Play, set up, and learning time. The game is very easy to learn. We struggled a bit to understand the purpose of the various bid tokens and how or why we were tracking them that way, but that was a minor hurdle. Everything was pretty intuitive beyond that. The individual hands went quickly enough and there was always someone moving around the score track after each hand. Our longest game was just shy of 45 minutes.

Where it comes up short ^

Roles. We really wanted this to be in the good category, but they felt wildly unbalanced and too few to meet our expectations. Let’s take a look at a few things.  The saboteur has a huge advantage: four points for each person that fails their bid.  You fail a bid if you’re anything but exactly correct. What’s more, the other two roles (envoy and agent) only score when people bid perfectly. And, as the saboteur, whether you bid correctly (or not) was irrelevant except that you don’t want the envoy to score points so you purposefully bid poorly.  The person who snagged this role almost always scores at least 4 points and largely could deprive everyone else of points.

Compare that to the solo agent, whose only opportunity to score is to get their bid exactly correct.  Even then, their point total is limited to that bid plus the player count. Solo agents, in our experience, rarely guessed exactly correctly. There’s a few reasons for this. Among them, and true to the role, the saboteur has every incentive to make sure no one gets the bids exactly right. One player essentially playing the last 3-ish tricks per hand to score all the points and prevent everyone else from scoring any.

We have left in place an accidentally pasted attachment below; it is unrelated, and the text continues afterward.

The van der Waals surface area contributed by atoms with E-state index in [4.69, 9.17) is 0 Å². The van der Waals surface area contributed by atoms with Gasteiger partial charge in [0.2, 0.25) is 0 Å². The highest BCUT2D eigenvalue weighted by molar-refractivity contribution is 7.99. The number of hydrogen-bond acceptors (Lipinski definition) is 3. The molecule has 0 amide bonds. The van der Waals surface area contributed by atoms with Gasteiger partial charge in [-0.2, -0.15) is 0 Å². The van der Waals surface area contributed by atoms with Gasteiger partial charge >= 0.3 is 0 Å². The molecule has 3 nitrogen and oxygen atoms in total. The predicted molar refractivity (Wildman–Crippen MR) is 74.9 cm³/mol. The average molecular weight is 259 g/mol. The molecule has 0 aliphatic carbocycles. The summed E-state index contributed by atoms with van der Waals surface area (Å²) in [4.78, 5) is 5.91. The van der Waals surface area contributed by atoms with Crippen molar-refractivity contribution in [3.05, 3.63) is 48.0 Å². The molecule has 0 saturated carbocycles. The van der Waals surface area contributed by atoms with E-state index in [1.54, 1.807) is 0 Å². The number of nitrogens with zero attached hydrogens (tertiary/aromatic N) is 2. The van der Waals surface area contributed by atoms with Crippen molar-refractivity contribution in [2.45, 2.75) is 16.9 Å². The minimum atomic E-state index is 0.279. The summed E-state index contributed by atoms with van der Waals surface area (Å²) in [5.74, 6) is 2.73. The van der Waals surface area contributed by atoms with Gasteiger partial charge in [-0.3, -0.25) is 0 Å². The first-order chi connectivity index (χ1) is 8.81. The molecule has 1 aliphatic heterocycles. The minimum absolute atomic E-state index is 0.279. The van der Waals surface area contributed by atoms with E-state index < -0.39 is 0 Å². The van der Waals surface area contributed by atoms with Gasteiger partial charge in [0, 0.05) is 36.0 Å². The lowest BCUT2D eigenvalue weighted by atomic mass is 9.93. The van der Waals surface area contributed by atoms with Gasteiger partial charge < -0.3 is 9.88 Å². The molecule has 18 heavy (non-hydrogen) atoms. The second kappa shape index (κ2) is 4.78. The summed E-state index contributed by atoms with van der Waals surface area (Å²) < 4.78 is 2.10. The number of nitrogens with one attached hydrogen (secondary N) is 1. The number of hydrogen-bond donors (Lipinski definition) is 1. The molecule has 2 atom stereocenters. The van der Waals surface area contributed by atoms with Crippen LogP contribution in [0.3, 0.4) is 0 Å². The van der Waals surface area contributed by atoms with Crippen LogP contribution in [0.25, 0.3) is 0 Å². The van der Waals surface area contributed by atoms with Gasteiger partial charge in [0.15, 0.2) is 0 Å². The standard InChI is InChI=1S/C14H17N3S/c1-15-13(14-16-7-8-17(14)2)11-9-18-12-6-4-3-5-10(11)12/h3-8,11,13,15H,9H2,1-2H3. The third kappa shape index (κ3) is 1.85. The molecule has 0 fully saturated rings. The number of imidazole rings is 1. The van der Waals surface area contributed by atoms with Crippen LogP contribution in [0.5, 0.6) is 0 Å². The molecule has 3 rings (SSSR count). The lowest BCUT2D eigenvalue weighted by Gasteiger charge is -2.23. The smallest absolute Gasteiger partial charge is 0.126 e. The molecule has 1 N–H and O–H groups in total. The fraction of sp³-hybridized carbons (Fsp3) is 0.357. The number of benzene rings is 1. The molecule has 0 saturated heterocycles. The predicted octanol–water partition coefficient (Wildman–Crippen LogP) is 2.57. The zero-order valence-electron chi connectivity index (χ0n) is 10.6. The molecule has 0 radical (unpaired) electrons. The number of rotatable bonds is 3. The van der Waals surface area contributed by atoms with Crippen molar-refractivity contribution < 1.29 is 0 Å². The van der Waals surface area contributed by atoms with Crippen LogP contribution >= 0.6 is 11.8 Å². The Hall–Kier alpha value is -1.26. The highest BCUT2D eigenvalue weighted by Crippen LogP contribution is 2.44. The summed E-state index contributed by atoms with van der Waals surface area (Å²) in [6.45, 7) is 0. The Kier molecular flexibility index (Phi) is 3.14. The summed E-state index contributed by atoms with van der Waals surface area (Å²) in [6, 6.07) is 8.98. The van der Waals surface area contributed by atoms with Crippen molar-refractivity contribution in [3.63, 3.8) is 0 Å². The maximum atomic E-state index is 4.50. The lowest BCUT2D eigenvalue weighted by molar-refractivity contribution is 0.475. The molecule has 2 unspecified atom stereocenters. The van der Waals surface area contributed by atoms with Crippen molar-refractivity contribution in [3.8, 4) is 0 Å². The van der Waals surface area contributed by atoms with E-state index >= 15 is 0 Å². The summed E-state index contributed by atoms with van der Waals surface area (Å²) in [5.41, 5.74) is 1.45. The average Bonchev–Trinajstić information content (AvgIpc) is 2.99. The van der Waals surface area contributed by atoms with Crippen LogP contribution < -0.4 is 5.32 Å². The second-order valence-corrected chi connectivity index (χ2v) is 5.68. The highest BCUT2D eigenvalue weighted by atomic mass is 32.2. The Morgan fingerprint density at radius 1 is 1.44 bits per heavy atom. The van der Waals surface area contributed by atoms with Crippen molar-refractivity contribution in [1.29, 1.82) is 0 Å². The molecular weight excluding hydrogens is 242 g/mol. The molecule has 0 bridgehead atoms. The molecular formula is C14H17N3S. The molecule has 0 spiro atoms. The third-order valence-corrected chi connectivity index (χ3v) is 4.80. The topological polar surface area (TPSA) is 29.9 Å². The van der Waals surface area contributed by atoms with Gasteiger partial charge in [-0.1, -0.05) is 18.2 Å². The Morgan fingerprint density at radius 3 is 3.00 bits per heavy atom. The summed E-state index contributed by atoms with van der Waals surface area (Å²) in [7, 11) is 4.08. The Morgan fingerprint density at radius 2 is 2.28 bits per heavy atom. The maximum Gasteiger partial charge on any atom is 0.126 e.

Admittedly, everyone like the saboteur.  People even liked the “envoy” role insofar as it was sort of the opposite: trying to get everyone else a perfect bid.

Bidding. This game is on the right track with the bidding. We’re not sure it worked out as well as it could though. The requirements of perfect bids for two of three roles suggests that the game probably needs some more thought around this idea.  For example, it seems like a solo agent could score points like the number of players minus over- or under-bid or two times the number of players for a perfect bid.  The result of a failed bid meant no points.

In the hole ^

Galaxy Rise is an interesting combination of trick-taking game with hidden identity. Using the identities as the scoring mechanism makes for some intriguing game strategies. The lack of more variation and some rough edges left the players wanting. The card art and design alone bring a sense of futuristic fun to the game–the cards look like something you might see on an episode of Star Trek. If you enjoy trick taking games, and looking for something a bit different, you should give Galaxy Rise a look.

The game is currently available from The Game Crafter.

Galaxy Rise is in the hole for One over Par. ^

Fairway was provided a copy of Galaxy Rise in order to write a fair review but was not otherwise compensated for this review.